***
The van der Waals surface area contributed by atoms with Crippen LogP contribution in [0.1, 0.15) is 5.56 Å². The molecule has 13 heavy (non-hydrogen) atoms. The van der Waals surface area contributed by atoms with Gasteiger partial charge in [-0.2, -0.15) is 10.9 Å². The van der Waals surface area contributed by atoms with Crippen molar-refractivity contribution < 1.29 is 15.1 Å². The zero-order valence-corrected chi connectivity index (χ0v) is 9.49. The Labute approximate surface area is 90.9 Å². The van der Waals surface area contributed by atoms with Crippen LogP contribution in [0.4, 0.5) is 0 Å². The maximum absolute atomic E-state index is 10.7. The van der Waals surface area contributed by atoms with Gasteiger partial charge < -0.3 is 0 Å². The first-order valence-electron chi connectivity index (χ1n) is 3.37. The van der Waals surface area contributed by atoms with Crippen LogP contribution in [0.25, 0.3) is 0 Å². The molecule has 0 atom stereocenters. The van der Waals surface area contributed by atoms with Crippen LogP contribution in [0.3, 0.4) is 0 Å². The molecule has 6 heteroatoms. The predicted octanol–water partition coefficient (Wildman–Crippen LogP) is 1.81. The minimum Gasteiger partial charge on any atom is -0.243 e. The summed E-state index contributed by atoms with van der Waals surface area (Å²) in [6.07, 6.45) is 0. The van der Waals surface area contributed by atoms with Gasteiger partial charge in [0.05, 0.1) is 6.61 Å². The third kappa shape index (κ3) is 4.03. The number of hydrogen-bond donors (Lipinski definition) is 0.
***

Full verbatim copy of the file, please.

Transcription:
The van der Waals surface area contributed by atoms with Crippen LogP contribution in [0.1, 0.15) is 5.56 Å². The molecule has 13 heavy (non-hydrogen) atoms. The van der Waals surface area contributed by atoms with Gasteiger partial charge in [-0.2, -0.15) is 10.9 Å². The van der Waals surface area contributed by atoms with Crippen molar-refractivity contribution < 1.29 is 15.1 Å². The zero-order valence-corrected chi connectivity index (χ0v) is 9.49. The Labute approximate surface area is 90.9 Å². The van der Waals surface area contributed by atoms with Crippen LogP contribution in [0.4, 0.5) is 0 Å². The maximum absolute atomic E-state index is 10.7. The van der Waals surface area contributed by atoms with Gasteiger partial charge < -0.3 is 0 Å². The first-order valence-electron chi connectivity index (χ1n) is 3.37. The van der Waals surface area contributed by atoms with Crippen LogP contribution in [0.25, 0.3) is 0 Å². The molecule has 0 atom stereocenters. The van der Waals surface area contributed by atoms with Crippen LogP contribution in [0.3, 0.4) is 0 Å². The molecule has 6 heteroatoms. The predicted octanol–water partition coefficient (Wildman–Crippen LogP) is 1.81. The minimum Gasteiger partial charge on any atom is -0.243 e. The summed E-state index contributed by atoms with van der Waals surface area (Å²) in [6.07, 6.45) is 0. The van der Waals surface area contributed by atoms with Gasteiger partial charge in [0.05, 0.1) is 6.61 Å². The third kappa shape index (κ3) is 4.03. The number of hydrogen-bond donors (Lipinski definition) is 0.